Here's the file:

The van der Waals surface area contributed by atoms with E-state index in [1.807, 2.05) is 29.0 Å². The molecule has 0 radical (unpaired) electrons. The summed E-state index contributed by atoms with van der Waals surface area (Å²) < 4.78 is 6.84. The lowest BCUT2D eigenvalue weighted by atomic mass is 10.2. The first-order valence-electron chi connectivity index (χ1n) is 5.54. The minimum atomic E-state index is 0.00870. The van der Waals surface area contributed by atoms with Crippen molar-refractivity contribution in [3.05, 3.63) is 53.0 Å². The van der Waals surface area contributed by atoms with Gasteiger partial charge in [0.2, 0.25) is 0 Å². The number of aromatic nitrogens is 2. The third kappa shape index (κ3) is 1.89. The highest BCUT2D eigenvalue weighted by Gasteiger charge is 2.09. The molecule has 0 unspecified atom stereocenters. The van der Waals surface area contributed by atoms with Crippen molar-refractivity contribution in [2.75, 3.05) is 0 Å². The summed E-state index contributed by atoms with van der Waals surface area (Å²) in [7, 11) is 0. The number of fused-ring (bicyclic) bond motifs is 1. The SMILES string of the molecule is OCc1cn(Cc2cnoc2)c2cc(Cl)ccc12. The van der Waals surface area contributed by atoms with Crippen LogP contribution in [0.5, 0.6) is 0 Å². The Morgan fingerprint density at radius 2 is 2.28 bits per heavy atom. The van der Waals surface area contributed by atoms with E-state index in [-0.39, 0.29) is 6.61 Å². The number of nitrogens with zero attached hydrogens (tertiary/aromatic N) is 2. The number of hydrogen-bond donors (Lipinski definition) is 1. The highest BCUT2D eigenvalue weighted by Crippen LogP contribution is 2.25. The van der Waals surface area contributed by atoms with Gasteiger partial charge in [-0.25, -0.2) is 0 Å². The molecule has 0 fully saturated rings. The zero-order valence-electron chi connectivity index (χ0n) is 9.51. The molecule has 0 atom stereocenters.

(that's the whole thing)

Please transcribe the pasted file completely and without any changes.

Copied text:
The van der Waals surface area contributed by atoms with E-state index in [1.807, 2.05) is 29.0 Å². The molecule has 0 radical (unpaired) electrons. The summed E-state index contributed by atoms with van der Waals surface area (Å²) < 4.78 is 6.84. The lowest BCUT2D eigenvalue weighted by atomic mass is 10.2. The first-order valence-electron chi connectivity index (χ1n) is 5.54. The minimum atomic E-state index is 0.00870. The van der Waals surface area contributed by atoms with Crippen molar-refractivity contribution in [3.05, 3.63) is 53.0 Å². The van der Waals surface area contributed by atoms with Gasteiger partial charge in [0.2, 0.25) is 0 Å². The number of aromatic nitrogens is 2. The third kappa shape index (κ3) is 1.89. The highest BCUT2D eigenvalue weighted by Gasteiger charge is 2.09. The molecule has 0 unspecified atom stereocenters. The van der Waals surface area contributed by atoms with Crippen molar-refractivity contribution in [2.75, 3.05) is 0 Å². The summed E-state index contributed by atoms with van der Waals surface area (Å²) in [7, 11) is 0. The number of fused-ring (bicyclic) bond motifs is 1. The SMILES string of the molecule is OCc1cn(Cc2cnoc2)c2cc(Cl)ccc12. The van der Waals surface area contributed by atoms with Crippen LogP contribution in [0.5, 0.6) is 0 Å². The Morgan fingerprint density at radius 2 is 2.28 bits per heavy atom. The van der Waals surface area contributed by atoms with E-state index in [-0.39, 0.29) is 6.61 Å². The number of nitrogens with zero attached hydrogens (tertiary/aromatic N) is 2. The number of hydrogen-bond donors (Lipinski definition) is 1. The highest BCUT2D eigenvalue weighted by Crippen LogP contribution is 2.25. The van der Waals surface area contributed by atoms with Gasteiger partial charge in [-0.25, -0.2) is 0 Å². The molecule has 0 fully saturated rings. The zero-order valence-electron chi connectivity index (χ0n) is 9.51. The molecule has 0 atom stereocenters.